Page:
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Re: Linux and OSS History Survey

__/ [Oliver  Garraux] on Wednesday 04 January 2006 13:26 \__

Hi Oliver,

I am not qualified to answer these questions (I am too young to know
history), but I can't stand the sight of two follow-ups you received from an
Internet troll. I last checked this thread about half an hour ago, hoping
that people like Culley or Ballard will have answered your questions.

> Hello, I'm doing a project on the history of Linux/open source for
> school and have a few questions(basically a survey) about Linux/open
> source that I'd like to have your opinions on.
> I've read a few books (The Cathedral and the Bazaar, Just for Fun) and
> watched a documentary(Revolution OS) on this, so right now I'm wanting
> to get the opinions of regular people in the community. I have my own
> opinions on most of the questions I'm asking, so I'm wanting to see
> how/if my opinions relfect everyone elses.
> 1. What events do you think have been more important in the success of
> Linux?

Looking exclusively at this decade (I first used Linux in 2000), it has been
the eveloving desktop environments. They made Linux far less dependent on
the command-line, which people who had not grown up in the DOS era found
daunting. It's one among several /milestones/, but I don't know about

> 2. Do you think that Richard Stallman's image of sort of an
> anti-capitalist hippy(I don't necessarily agree with that image but you
> get my point) has hurt the adoption and success of open source?

Richard Stallman has not hurt anything. However, he tends to reflect and
enhance a certain stereotype that has come to surround the Linux community.
It's a form of deception in the hands of many who use that stereotype to
stir up anti-Linux sentiments. You do not truly believe that all Windows
users throw furtinture, do you?

> 3. Do you agree or disagree with Linus Torvalds remarks about him being
> the engineer and Stallman being the great philosopher?

I will not comment of that. History is defined by more than a sentence or
two. It should probably remain a dialogue for those involved to ponder
about. Friction between two figures is not going to affect the initiative of
hundreds of thousands of developers.

> 4. Do you feel that another kernel would have come along and taken the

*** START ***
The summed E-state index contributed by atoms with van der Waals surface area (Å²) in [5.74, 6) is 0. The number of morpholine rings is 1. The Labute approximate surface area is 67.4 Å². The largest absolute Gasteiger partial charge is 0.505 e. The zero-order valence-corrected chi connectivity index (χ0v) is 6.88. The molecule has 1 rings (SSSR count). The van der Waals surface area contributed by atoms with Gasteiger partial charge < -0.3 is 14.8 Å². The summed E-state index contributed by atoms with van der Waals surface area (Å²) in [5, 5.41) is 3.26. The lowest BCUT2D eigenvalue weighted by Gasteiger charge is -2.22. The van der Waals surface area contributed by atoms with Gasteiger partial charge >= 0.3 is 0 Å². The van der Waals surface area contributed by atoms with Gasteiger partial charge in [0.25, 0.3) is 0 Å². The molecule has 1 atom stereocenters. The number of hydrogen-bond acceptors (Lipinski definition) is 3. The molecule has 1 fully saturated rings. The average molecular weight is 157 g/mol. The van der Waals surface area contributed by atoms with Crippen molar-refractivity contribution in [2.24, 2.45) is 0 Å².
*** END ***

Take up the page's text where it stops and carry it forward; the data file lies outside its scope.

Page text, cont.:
> place of Linux in completing the GNU system if Linux wasn't written or
> came about later?

I think there were (still are) various forks. Who is to say that Sun
Microsystems would not have controlled many server rooms if it were not for
Linux. The kernels always have place for extension once enthusiasts get on
board. The main branch of development naturally attracts the most attention

> 5. What do you think has made Linux as successful and popular as it is
> compared to HURD, or some of the BSD's?

I don't know the history, but I imagine that Linux was most successful,
function-wise. I don't think 'image' played a major rule. Speaking of
history, a certain man where I work (at this very moment) is said to have
created the first Linux distribution.


This goes back to 1992. Could this have had some contribution?

> 6. Who do you feel is the real leader of the open source movement -
> Linus, Stallman, someone else?

Everyone who contributes. That's the ideaology. Gurus and mascots are another
matter as leaders and managers do not exist.

> 7. In the early days of Linux(91-00), what do you think held Linux back
> the most?


> 8. If you could change any historical events regarding open source to
> make open source more prevalent today, what would you change?

Don't know.

> 9. What do you think has been the single most important event as far as
> getting to be adopted by more businesses?

I can think of some recent milestones: major cities migrating to Linux,
Massachusetts embraces OpenDocument, Firefox (being Open Source) grows
rapidly and OpenOffice (and its 'relatives') likewise.

> 10. Do you think that the GNU GPL has hurt or helped open source
> overall?

It helped rapid construction of application that are you to be used widely
and get extended. It may have deterred a few individuals that in due time
realise the importance of the GPL. Being a member of the WordPress
community, I can tell you that the large number of Webmasters that use
WordPress have learned to appreciate FOSS through its use. Firefox has
played a similar role.

> Thanks for your time and your opinions.  :)

You're welcome.

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